Emmons week 4 - site design - final
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Final DesignHilary EmmonsAllston, MA
Goals for the SiteDESIGN CONCEPTAn urban oasis that feeds us, restores us, and provides bounty to share.GOALS ARTICULATION (from Week 1)The Ridgemont Street Homestead is a living experiment in intensive urban homesteading. We produce sustainable food and resources for ourselves and high-value commodities for income or barter to supplement what we cant make. We provide a natural refuge for meditation and reflection in the middle of the city, and reuse and recycle as much as possible back into the system.
Site AnalysisThe food needs and yields analysis showed that I dont have space to grow all the crops we consume. This helped me prioritize the 5 types of crops that provide the biggest nutritional and economic bang for the buck (Bane, 243).I was inspired to revisit what resources were already available on the site and how they can benefit us. Among the trees that shade our site are oaks and maples, providing opportunities to harvest acorns and sap. I focused more on overproduction of high-value products for barter, including honey, eggs, mushrooms, seeds, and cuttings.The microclimate analysis showed where the best placements were for crops, which in my small space take priority, helping to illuminate a pattern of placement for other site elements.
Schematic 1Given the size and light restrictions in my space, certain priorities and patterns emerged immediately, such as the creation of a forest garden in the wooded area and kitchen garden beds close to the house. In this design I experimented with the idea of putting the chicken coop in the back of the property so the chickens could access the forest garden, and cultivating mushrooms in a narrow, awkward space next to the garage. The beehives are placed beneath two holly trees which are great pollinator attractors, and opposite berries planted across the drive. I also began to think here about the best places for fruit trees and vines. Click on the image for a larger version.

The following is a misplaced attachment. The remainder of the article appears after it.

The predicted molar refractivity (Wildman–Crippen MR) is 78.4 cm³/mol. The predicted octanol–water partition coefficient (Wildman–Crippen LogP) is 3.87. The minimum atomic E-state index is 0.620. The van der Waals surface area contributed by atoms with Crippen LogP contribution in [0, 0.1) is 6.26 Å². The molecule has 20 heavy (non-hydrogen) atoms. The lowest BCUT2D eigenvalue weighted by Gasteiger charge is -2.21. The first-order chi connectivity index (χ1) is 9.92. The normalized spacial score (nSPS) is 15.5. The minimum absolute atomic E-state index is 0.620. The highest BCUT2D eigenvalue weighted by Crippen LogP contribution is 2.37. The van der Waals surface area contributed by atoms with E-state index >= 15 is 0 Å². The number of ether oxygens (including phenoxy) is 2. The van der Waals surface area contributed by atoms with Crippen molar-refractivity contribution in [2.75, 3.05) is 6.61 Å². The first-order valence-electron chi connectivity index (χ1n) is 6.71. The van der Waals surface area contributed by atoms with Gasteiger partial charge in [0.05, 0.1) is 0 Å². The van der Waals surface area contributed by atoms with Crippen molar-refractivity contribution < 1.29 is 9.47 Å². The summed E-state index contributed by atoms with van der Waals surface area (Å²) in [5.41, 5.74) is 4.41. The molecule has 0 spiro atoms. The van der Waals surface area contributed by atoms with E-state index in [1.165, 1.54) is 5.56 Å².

Schematic 2In this sketch I placed the coop inside the open garage, giving the chickens access to an area that can be planted with appealing ground cover and which is easier to access from the house and to fence off. I explored the idea of putting a single hive next to the garage, facing pollinator plantings. The pattern for larger plantings began to firm up, with berries along the side of the house and more achievable positions for fruit/nut tree guilds. Click on the image for a larger version.
Final Design Drawing
Click on the image for a larger version.
Two Permaculture PrinciplesIntegrate, dont segregate: this concept, at the heart of permaculture (Bane, 35), is an incredibly useful framework for my site. Rather than relying on the space-hungry, artificial patterns of conventional agriculture, I integrate elements in my small space so that they form mutually beneficial systems, and provide multiple functions: ground cover attracts pollinators and feeds larger trees; fruiting vines provide food and cuttings for sale or barter; etc.Get a yield or harvest: my site was not originally designed or intended to produce food for a family, but provides many opportunities to do so. As I considered my site and some of its limitations, I realized that while I may not be able to achieve full self-sufficiency on the site, I can greatly increase productivity by restoring the site and putting it to work. This is in itself a benefit, to my family, to the site and the ecosystem inhabitants there, and to the community. Over time, as I harvest knowledge from working the site, I will increase yields and creative options for making use of everything the site can produce.